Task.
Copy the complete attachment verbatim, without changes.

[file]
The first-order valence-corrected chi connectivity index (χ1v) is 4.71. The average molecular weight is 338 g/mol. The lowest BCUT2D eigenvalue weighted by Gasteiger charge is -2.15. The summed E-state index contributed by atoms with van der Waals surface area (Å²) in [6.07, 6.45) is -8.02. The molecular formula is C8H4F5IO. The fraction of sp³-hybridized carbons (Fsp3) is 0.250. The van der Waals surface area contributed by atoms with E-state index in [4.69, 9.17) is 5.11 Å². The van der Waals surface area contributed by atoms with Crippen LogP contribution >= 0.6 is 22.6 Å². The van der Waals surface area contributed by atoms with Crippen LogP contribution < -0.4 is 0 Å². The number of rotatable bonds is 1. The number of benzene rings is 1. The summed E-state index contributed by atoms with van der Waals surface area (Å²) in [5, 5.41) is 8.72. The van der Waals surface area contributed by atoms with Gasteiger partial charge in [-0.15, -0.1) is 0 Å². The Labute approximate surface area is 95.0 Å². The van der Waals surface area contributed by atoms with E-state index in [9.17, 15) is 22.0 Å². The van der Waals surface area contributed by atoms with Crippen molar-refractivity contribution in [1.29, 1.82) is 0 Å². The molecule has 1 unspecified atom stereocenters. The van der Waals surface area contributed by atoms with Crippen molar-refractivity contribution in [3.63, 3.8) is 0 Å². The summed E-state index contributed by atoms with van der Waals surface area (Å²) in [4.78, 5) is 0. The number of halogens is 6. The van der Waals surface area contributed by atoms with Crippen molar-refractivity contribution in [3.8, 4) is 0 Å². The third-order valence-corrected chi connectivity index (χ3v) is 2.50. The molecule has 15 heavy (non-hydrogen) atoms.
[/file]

The first-order valence-corrected chi connectivity index (χ1v) is 4.71. The average molecular weight is 338 g/mol. The lowest BCUT2D eigenvalue weighted by Gasteiger charge is -2.15. The summed E-state index contributed by atoms with van der Waals surface area (Å²) in [6.07, 6.45) is -8.02. The molecular formula is C8H4F5IO. The fraction of sp³-hybridized carbons (Fsp3) is 0.250. The van der Waals surface area contributed by atoms with E-state index in [4.69, 9.17) is 5.11 Å². The van der Waals surface area contributed by atoms with Crippen LogP contribution >= 0.6 is 22.6 Å². The van der Waals surface area contributed by atoms with Crippen LogP contribution < -0.4 is 0 Å². The number of rotatable bonds is 1. The number of benzene rings is 1. The summed E-state index contributed by atoms with van der Waals surface area (Å²) in [5, 5.41) is 8.72. The van der Waals surface area contributed by atoms with Gasteiger partial charge in [-0.15, -0.1) is 0 Å². The Labute approximate surface area is 95.0 Å². The van der Waals surface area contributed by atoms with E-state index in [9.17, 15) is 22.0 Å². The van der Waals surface area contributed by atoms with Crippen molar-refractivity contribution in [1.29, 1.82) is 0 Å². The molecule has 1 unspecified atom stereocenters. The van der Waals surface area contributed by atoms with Crippen molar-refractivity contribution in [3.63, 3.8) is 0 Å². The summed E-state index contributed by atoms with van der Waals surface area (Å²) in [4.78, 5) is 0. The number of halogens is 6. The van der Waals surface area contributed by atoms with Crippen molar-refractivity contribution in [3.8, 4) is 0 Å². The third-order valence-corrected chi connectivity index (χ3v) is 2.50. The molecule has 15 heavy (non-hydrogen) atoms.